The Manhattan District Attorney's Office has obtained former President Donald Trump's tax records, executing a subpoena for the long-sought documents after the Supreme Court declined to shield them from investigators earlier this week.
Danny Frost, a spokesman for District Attorney Cyrus Vance, Jr., confirmed that prosecutors had taken possession of the tax records on Monday, the same day the Supreme Court rejected Mr. Trump's last-ditch legal effort to block prosecutors from obtaining them.
The former president has fought to keep his financial history under wraps for years, and accused prosecutors of pursuing a politically motivated "fishing expedition" after the Supreme Court's order.
Vance's office began investigating Mr. Trump's business dealings in 2018, initially focusing on hush-money payments made to women who claimed to have had affairs with Mr. Trump. Court filings indicate the investigation has since widened to include potential tax and business fraud related to the Trump Organization's valuation of its properties.
Mazars USA, the accounting firm subpoenaed in the case, said after the Supreme Court's move on Monday that it would fulfill "all of our professional and legal obligations."
Filings by Vance's office in the fight over the subpoena indicated that prosecutors are examining wide disparities in how Mr. Trump's company valued properties in its portfolio. For instance, prosecutors wrote in September that in the past decade, Mr. Trump's valuation of the Seven Springs estate in suburban New York ranged from between $25 million and $50 million, to between $261 and $291 million.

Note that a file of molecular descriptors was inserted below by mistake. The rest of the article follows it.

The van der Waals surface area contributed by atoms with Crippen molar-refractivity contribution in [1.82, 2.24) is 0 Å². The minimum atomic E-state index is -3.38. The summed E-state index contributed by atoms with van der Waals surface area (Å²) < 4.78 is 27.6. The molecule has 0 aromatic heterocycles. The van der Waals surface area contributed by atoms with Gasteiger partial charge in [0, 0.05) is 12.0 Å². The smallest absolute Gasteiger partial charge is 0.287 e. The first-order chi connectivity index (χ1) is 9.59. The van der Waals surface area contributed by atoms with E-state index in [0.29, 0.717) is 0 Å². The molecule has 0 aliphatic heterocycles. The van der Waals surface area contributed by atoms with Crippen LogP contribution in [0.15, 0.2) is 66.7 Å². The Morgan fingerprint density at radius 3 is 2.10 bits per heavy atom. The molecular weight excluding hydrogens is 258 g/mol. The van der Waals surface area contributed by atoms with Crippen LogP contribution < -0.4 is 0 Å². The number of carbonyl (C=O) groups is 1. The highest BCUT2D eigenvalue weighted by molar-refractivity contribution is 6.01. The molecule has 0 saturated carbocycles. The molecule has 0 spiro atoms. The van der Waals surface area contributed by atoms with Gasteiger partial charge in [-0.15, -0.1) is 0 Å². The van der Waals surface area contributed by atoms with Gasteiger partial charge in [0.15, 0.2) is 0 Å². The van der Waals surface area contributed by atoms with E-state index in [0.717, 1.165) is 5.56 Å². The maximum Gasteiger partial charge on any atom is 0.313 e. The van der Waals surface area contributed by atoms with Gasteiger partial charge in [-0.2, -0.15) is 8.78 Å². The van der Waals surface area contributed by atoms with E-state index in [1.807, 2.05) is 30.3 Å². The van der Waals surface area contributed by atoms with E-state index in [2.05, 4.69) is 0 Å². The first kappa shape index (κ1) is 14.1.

Other subpoenas in the probe suggest investigators are scrutinizing the expansive 200-acre property that straddles the affluent New York towns of Bedford, New Castle and North Castle. Ralph Mastromonaco, an engineer who worked on the Seven Springs estate property for Mr. Trump, told CBS News on February 11 that he recently received subpoenas for his work. Mastromonaco said he quickly complied, turning over maps of the 200-acre property, and other documents he produced for the Trump Organization nearly a decade ago.
Mastromonaco's subpoena came weeks after Manhattan investigators sent a subpoena to the town clerk of Bedford. The grand jury subpoena, which was obtained by CBS News, requested documents related to Seven Springs valuations and tax assessments, tax appeals and conservation easements.